Is California Dreamin’?
Despite worrisome economic problems — high housing costs and burdensome pension liabilities, for starters — California seems to be on the upswing again.
Meanwhile, the Golden State, once solidly Republican, has been steadily becoming more Democratic since the Clinton administration. What does it signify? In State of Resistance: What California’s Dizzying Descent and Remarkable Resurgence Mean for America’s Future, Manuel Pastor, a professor of sociology and American studies and ethnicity at the University of Southern California, explains how and why the state is turning a deeper shade of blue.
The Democrats swept all the House races in Orange County — home of Ronald Reagan, John Wayne, Richard Nixon and Proposition 13 — in the midterms. How significant is that?
It is highly significant, especially since Orange County has been a Republican stronghold for so many years. The Republican county chairman himself said the GOP in California is now “dead.” But what is just as significant is how those races were won, which hasn’t gotten a lot of attention.
How were they won?
It wasn’t through that old formula of TV ads, big-name political consultants and last-minute get-out-the-vote efforts. This time there was an awful lot of grassroots organizing that made the difference — people that were involved very early on, coming into the district on weekends, knocking on doors, encouraging people to register to vote.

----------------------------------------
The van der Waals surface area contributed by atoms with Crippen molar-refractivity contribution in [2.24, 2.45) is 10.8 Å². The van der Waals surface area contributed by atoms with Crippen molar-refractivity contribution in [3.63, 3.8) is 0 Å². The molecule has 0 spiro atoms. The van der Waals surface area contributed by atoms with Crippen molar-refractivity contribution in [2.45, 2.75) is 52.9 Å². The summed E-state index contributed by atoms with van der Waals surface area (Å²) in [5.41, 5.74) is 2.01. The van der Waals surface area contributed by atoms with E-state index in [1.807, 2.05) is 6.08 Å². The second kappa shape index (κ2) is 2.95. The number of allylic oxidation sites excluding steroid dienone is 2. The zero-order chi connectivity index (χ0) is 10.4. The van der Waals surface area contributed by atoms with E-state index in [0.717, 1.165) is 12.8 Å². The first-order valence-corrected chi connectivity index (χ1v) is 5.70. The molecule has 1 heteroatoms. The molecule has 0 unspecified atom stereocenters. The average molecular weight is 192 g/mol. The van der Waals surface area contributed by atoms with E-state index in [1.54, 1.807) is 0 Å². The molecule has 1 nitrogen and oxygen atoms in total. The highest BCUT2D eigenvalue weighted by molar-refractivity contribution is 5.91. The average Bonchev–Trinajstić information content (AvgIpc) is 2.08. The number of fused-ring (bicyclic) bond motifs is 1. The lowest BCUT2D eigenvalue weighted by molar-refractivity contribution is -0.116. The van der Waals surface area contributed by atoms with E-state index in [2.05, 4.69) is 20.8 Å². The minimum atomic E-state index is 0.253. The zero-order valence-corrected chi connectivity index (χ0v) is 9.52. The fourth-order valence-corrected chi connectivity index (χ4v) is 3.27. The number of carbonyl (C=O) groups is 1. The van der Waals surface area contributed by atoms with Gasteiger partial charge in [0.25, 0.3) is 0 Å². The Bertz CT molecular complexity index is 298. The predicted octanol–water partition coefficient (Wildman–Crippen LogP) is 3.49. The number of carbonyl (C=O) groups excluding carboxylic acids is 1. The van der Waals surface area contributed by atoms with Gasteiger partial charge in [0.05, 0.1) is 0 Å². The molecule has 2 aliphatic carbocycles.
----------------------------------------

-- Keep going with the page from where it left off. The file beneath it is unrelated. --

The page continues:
And there was something else, something I think is even more important than all that.
There was a determination on the part of their candidates and their backers not to move to the middle but to “move the middle.” By that I mean reframing issues so that they become acceptable in ways they otherwise wouldn’t be. You saw it with immigration, when people came to think differently about “Dreamers” and how they share American values. You see it when, instead of talking about redistribution of wealth to help people without jobs, you talk about raising the minimum wage to help the working poor. You’ve seen it, too, with the extent to which we’ve been able to forge some bipartisan consensus on the incarceration of criminals, making the conversation not so much about punishment as about rehabilitation and forgiveness. This, I think, is how political campaigns and policy debates will be won in our time.
Hasn’t Jerry Brown been crucial to this turnaround?
Jerry Brown gets a lot of credit for California’s resurgence, but that is only part of the story. The other is the role of grassroots activists and how they have moved the middle. In many cases, the grassroots activists have forced Brown to embrace more progressive politics than he wanted to.
Brown deserves a lot of credit, especially for leading the way on climate change. But in other areas, he has staked out moderate positions and been pressured to give in to the political reality coming from the more progressive side. He originally fought against sanctuary cities. He was originally for a higher sales tax and ended up supporting a higher income tax — the so-called millionaires tax. He is often credited with California’s economic recovery, but he has been as much a beneficiary of a number of changes, both economic and demographic, as the cause of any of it.
How do you account for the economic upturn?